Mobility in cities is one of the great present and future challenges in the world. The large car companies devote a significant part of their resources to finding solutions based on technology: artificial intelligence, machine learning or big data.
They are essential technologies for connectivity and mobility in the near future. Because one of the central axes of the research lies in offering new public and/or shared transport opportunities to alleviate congestion in cities.
In this sense, VISA, together with Stanford University, has presented the results of an investigation in which more than 19,000 urban travellers from 19 countries have participated. “One of the largest global studies dedicated to the analysis of the growing demand for public and private transport, and the important role that digital commerce plays in promoting sustainable growth”, is obtained as a conclusion of the preparation of the report that takes the title of “The future of transport: mobility in the era of megacities”, and in which they have also supported, in its preparation, transport operators, car companies and startups.
Among the conclusions drawn from the report highlights the enormous power of accessible means of payment in the current public transport as a clear deterrent. Thus, the report points out that, if there were more payment facilities, “the use of public transport would increase by 27%”; In fact, 41% of the respondents said that it is a “nuisance” that only cash is accepted.
Likewise, close to half of the interviewees described as “problem” the fact that it is necessary to use different supports for different means of transport. VISA, consequently, launches the following recommendations:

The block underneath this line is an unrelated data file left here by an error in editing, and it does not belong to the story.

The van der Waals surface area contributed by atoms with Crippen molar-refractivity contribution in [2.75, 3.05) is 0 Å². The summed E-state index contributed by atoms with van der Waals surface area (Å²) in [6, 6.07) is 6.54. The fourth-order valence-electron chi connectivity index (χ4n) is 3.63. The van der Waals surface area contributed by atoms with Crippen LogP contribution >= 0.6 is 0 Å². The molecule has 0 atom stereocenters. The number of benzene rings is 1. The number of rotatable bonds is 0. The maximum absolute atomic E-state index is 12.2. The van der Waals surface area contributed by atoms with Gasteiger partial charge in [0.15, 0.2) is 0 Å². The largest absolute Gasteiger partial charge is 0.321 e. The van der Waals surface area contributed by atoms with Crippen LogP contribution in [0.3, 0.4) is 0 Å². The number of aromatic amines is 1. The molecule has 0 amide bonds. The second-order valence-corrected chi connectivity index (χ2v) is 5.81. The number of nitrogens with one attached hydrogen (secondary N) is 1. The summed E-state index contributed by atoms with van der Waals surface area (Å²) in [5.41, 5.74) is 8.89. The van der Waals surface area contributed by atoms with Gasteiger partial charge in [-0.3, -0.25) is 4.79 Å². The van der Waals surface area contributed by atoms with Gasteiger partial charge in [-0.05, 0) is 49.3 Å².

It is essential to create a simpler and more agile payment experience for the urban traveler. For the urban traveler. The integration of authentication in the means of payment (digital identification) must go hand in hand with the creation of new means of payment.
(digital identification) must go hand in hand with the creation of new means of payment. Investment in connectivity.
The fact that the population is concentrating more and more in the big cities, together with pollution levels that increasingly alarm the expert agencies, suggest that cities should take seriously the search for solutions to promote efficient public transport. , efficient and sustainable.
Some countries, such as Sweden, have already implemented (in the face of the disuse of cash) revolutionary payment systems, such as a microchip that is inserted in the palm of the hand and recognizes bank data by biometrics. This may be a giant step in Spain, as the use of bank cards and, increasingly, digital wallets, are systems that are leaving aside the notes and coins.
Cities like Madrid have introduced this year the contactless payment in their EMT (Metropolitan Transport Company) which is now in its second phase of implementation, which will conclude — if the forecasts are met — in the next month of June. By 2020, the system will cover a large part of the municipal public transport network (bus, BiciMAD bicycle rental service, cable car and car parks).
Paloma Real, general director of Mastercard Spain, cited in an opinion article the case of the Transport of London as a success story: “in London there are already more than 12 million weekly contactless journeys, and 40% of transactions in the subway are already without contact. “ On the other hand, he pointed out “the 35% reduction in collection costs, which means more than 100 million pounds of annual savings”.
All the data looks to the fintech as a true ally in the great battle for the preservation of the environment, for the sustainability of cities and the future of mobility and urban transport. Exploring its benefits is not an exercise that should be foreign to local, regional and national governments, highlights VISA. Increase the use of public transport by 27%, only implementing digital means of payment would be a revulsive for the fight against air pollution, since it would mean that 27% less private vehicles would circulate in large urban centers. As an example, only in Barcelona, it would mean that 1.2 million fewer trips would be recorded daily.
Originally published here